“I’m taking the drugs, and learning how to take care of my seven-month-old baby. I owe a lot to my friend who is paying for my rent here because I have no job.”
As these women grow stronger, they are taught skills such as jewellery-making, sewing and making recycled paper brochures to enable them to earn an income. This initiative by non-profit group Beza Entoto Outreach – through financial support by Tirzah International, another non-profit network – provides the women with a chance to stand on their own two feet.
Beza is led by Dr Betta Mengistu, 67, and his wife Sophie, 64.
“Poverty is not only on the streets. It’s also in the words used here. The main problem in Africa is corruption, which is a sickness of the heart. We are convinced nations can be redeemed through righteousness,” says Dr Mengistu, who started Beza International Church six years ago to transform society.
“We don’t need your pity, we need your heart to help the Entoto people and the street children,” he appeals.
Dr Mengistu was diagnosed with leukaemia when he was 16 and was told he had three months left. He slipped into depression because he was afraid of death – until he found God and miraculously recovered, without any drugs.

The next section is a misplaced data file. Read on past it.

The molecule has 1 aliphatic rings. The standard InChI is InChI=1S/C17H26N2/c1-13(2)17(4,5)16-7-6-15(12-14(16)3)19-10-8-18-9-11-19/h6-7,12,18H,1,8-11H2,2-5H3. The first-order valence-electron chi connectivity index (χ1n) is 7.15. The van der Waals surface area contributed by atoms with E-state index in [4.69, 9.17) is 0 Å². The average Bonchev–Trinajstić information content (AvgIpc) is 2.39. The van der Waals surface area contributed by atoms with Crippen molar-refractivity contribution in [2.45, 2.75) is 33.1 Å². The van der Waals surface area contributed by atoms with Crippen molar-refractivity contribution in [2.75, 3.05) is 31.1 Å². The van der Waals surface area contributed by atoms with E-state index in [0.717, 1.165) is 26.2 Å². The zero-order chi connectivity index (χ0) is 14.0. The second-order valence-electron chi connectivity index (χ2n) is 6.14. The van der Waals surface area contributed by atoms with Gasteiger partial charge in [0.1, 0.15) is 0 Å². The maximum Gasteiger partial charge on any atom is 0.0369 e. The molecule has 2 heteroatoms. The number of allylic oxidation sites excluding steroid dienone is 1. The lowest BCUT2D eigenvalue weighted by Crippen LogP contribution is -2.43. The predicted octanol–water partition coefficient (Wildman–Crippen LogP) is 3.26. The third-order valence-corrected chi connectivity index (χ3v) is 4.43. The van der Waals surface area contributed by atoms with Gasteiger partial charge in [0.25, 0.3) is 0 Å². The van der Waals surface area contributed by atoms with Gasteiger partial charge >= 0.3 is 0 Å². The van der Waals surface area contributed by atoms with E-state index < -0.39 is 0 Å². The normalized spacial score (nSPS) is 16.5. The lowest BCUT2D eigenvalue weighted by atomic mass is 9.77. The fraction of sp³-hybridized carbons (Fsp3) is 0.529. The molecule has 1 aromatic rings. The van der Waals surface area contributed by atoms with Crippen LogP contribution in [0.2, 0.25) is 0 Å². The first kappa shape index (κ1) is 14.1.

Tagessa, one of the co-founders of the jewellery programme, explains: “We wanted to do something sustainable so these people can fend for themselves. We started in 2010 with 40 men and women; now have 108 employees.
“We’ve stopped accepting men into the programme because they’re better at doing a labourer’s job like laying bricks.”
The impoverished women huddle together and laughter rings out from every room as they go about handcrafting jewellery. From measuring the thread to varnishing the coffee beans to make bracelets, they clearly love their newfound job, environment and fellow workers.
These unique pieces of jewellery feature traditional Ethiopian beads made from recycled metals (nickel, copper, brass). The modern, organic designs reflect the beauty and culture of the women behind the products. The collection, sold locally and internationally (online), includes necklaces, earrings and bracelets crafted from handmade beads, melted bullet casings and vintage silver coins.
“These women have gone from utter despair to hope. At least now they can look you in the eye and talk like a normal person. They have found dignity,” adds Tagessa.
● If you would like to help these Entoto women, check out their jewellery collection at www.ravenandlily.com.